Risk measures remain benign overall, hence the title of this week's note. Rising commodity prices are one of the few negative developments. In the last month commodity prices have risen 2.1% with oil now playing a more notable role in that increase. That being said, we continue to see few red flags across the risk landscape.
Financial Risk Monitor Summary
• Short-term(WoW): Positive / 4 of 13 improved / 1 out of 13 worsened / 8 of 13 unchanged
• Intermediate-term(WoW): Positive / 6 of 13 improved / 3 out of 13 worsened / 4 of 13 unchanged
• Long-term(WoW): Positive / 4 of 13 improved / 2 out of 13 worsened / 7 of 13 unchanged
1. U.S. Financial CDS - Swaps were generally tighter for US Financials last week, but widened significantly at bond insurers MBIA and Assured Guaranty. Mortgage Insurers MTG & RDN were tighter on the week with Radian posting the largest one week improvement at -19 bps.
Tightened the most WoW: RDN, COF, PRU
Widened the most WoW: MBI, AGO, CB
Tightened the most WoW: RDN, WFC, TRV
Widened the most MoM: AGO, MBI, XL
2. European Financial CDS - European banks resumed their winning ways last week, posting another sharp improvement. Spanish and Italian bank swaps led the charge lower. On a month-over-month basis, the average EU bank is trading 17 bps tighter (9%) tighter.
3. Asian Financial CDS - Indian banks remain the yo-yo of international banking systems. This week swaps were down sharply across the Indian banking complex. Chinese bank swaps have been trending slowly tighter. Japanese bank swaps were notably tighter on the week.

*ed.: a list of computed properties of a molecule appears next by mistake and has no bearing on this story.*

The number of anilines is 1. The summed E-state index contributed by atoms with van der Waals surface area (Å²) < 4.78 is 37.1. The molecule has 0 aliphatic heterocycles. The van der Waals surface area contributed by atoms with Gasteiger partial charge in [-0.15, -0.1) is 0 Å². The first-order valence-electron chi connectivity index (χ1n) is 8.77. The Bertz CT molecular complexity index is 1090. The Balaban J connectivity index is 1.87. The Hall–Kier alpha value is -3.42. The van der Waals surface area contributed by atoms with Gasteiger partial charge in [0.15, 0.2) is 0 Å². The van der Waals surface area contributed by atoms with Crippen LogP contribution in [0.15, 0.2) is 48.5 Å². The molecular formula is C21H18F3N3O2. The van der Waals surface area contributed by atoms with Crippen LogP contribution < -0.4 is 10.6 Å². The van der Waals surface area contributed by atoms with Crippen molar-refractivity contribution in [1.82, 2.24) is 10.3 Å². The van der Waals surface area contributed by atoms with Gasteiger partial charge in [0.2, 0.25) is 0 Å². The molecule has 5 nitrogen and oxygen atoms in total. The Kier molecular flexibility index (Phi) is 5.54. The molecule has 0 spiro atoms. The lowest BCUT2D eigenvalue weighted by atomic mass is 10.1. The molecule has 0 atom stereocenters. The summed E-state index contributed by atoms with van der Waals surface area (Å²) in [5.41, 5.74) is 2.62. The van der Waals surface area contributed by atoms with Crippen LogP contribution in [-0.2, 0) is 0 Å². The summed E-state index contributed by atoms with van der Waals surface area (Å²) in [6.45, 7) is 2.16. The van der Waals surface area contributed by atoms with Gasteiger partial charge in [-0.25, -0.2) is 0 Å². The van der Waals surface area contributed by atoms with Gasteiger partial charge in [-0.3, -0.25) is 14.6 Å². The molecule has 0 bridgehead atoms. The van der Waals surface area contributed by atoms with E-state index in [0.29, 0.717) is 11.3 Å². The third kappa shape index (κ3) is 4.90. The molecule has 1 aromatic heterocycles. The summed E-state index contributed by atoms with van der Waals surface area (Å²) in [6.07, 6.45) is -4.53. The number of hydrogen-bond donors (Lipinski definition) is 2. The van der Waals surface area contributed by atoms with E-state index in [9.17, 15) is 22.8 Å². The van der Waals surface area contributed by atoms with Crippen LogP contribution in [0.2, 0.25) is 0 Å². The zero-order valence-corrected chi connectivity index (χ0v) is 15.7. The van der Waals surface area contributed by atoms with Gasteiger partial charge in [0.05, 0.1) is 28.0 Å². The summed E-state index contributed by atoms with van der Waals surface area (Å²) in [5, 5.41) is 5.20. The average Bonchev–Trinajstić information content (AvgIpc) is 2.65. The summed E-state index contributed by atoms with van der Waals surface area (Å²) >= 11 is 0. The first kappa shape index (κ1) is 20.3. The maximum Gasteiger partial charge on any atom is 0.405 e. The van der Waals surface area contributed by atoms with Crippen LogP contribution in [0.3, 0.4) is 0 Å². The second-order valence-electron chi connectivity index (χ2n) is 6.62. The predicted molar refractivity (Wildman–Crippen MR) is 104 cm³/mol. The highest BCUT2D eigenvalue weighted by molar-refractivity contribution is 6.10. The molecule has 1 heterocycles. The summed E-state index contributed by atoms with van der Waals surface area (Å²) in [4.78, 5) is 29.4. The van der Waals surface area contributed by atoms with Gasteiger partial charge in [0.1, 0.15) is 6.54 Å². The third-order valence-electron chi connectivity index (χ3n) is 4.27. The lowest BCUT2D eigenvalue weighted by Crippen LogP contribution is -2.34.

4. Sovereign CDS – Sovereign swaps were tighter throughout much of Europe last week. Italy and Spain saw sovereign swaps tighten 17 and 15 bps, respectively. Elsewhere in the world, swaps were little changed.
5. High Yield (YTM) Monitor – High Yield rates rose 1.4 bps last week, ending the week at 6.03% versus 6.02% the prior week.
6. Leveraged Loan Index Monitor – The Leveraged Loan Index rose 2.0 points last week, ending at 1832.
7. TED Spread Monitor – The TED spread fell 0.2 basis points last week, ending the week at 18.1 bps this week versus last week’s print of 18.3 bps.
8. CRB Commodity Price Index – The CRB index rose 0.6%, ending the week at 280 versus 278 the prior week. As compared with the prior month, commodity prices have increased 2.1% We generally regard changes in commodity prices on the margin as having meaningful consumption implications.
9. Euribor-OIS Spread – The Euribor-OIS spread widened by 1 basis point to 10 bps. The Euribor-OIS spread (the difference between the euro interbank lending rate and overnight indexed swaps) measures bank counterparty risk in the Eurozone. The OIS is analogous to the effective Fed Funds rate in the United States. Banks lending at the OIS do not swap principal, so counterparty risk in the OIS is minimal. By contrast, the Euribor rate is the rate offered for unsecured interbank lending. Thus, the spread between the two isolates counterparty risk.
10. Chinese Interbank Rate (Shifon Index) – The Shifon Index fell 24 basis points last week, ending the week at 3.46% versus last week’s print of 3.7%. The Shifon Index measures banks’ overnight lending rates to one another, a gauge of systemic stress in the Chinese banking system.
11. Markit MCDX Index Monitor – Last week spreads widened 7 bps, ending the week at 90 bps versus 83 bps the prior week. The Markit MCDX is a measure of municipal credit default swaps. We believe this index is a useful indicator of pressure in state and local governments. Markit publishes index values daily on six 5-year tenor baskets including 50 reference entities each. Each basket includes a diversified pool of revenue and GO bonds from a broad array of states. We track the 16-V1.
12. Chinese Steel – Steel prices in China rose 0.5% last week, or 16 yuan/ton, to 3,568 yuan/ton. We use Chinese steel rebar prices to gauge Chinese construction activity, and, by extension, the health of the Chinese economy.
13. 2-10 Spread – Last week the 2-10 spread tightened 1 basis point to 254 bps. We track the 2-10 spread as an indicator of bank margin pressure.
14. XLF Macro Quantitative Setup – Our Macro team’s quantitative setup in the XLF shows 0.8% upside to TRADE resistance and 1.2% downside to TRADE support.
Joshua Steiner, CFA
Jonathan Casteleyn, CFA, CMT